Although this proposed law could apply to violent women, 90 per cent of the time it will be used against men – another step in the process of demonising modern men. Surveys indicate that 91 per cent of us think that disclosing this information is a good idea, but, then, what if the person concerned has reformed? Does it not imply that a violent person is genetically programmed to repeat their actions over and over again? I find that rather chilling. Even if only one in a 100 convicted attackers repents and never reoffends, are we condemning them to a life where they will be sought out, named and shamed?
Even convicted criminals have rights. I am not at all sure that dishing out information about someone's past behaviour will result in less domestic abuse. Women need to be far more careful about forming new relationships, particularly online.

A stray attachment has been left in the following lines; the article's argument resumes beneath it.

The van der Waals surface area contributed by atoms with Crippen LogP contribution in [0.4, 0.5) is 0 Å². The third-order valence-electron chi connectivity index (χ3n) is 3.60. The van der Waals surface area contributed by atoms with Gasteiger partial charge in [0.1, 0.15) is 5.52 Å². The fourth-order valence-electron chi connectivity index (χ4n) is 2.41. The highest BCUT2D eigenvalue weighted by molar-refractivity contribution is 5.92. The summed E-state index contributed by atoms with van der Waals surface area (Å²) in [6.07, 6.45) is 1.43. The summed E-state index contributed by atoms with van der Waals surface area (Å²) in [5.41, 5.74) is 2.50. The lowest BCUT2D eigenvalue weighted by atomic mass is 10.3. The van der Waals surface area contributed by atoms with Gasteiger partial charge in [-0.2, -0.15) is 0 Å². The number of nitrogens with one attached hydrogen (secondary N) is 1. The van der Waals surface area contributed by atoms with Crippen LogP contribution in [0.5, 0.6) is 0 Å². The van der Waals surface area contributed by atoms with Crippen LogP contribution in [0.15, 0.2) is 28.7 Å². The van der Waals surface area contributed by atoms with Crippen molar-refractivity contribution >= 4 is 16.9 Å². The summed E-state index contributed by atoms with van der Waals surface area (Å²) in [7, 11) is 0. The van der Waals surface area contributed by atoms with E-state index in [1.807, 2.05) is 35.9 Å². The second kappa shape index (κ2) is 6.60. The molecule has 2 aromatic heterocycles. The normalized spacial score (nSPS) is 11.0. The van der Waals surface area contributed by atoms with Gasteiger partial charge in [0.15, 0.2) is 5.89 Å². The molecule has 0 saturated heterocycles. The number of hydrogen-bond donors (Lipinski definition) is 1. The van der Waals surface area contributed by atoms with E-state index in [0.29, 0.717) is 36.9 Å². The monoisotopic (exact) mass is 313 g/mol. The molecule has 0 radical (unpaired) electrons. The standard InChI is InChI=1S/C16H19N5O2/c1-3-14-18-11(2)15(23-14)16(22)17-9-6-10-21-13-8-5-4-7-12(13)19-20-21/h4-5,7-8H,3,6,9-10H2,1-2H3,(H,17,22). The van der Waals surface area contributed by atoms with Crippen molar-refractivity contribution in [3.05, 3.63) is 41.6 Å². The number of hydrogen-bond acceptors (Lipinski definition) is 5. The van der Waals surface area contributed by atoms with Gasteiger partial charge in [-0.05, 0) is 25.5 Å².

Alice Cooper, exemplary face of Halloween
Is there a nicer rock star than Alice Cooper? I've interviewed him quite a few times, and this bloke is not only charming, but highly intelligent and modest. The 63-year-old wrinkly I met last week sported his trademark leather jeans, black eyes and bullet jewellery, which is a look he hasn't changed in 35 years.
Alice could make me revise my opinion of Halloween, an American import that's become a huge event over here, eclipsing our traditional Bonfire Night. His current tour is called "Alice Cooper's Halloween Night of Fear". Last night he was at Alexandra Palace in London. Tonight, the gore-fest arrives in Manchester; on Monday, Halloween itself, it's in Glasgow, where the audience will be packed with witches, spooks and Goths, sporting fake blood and fangs.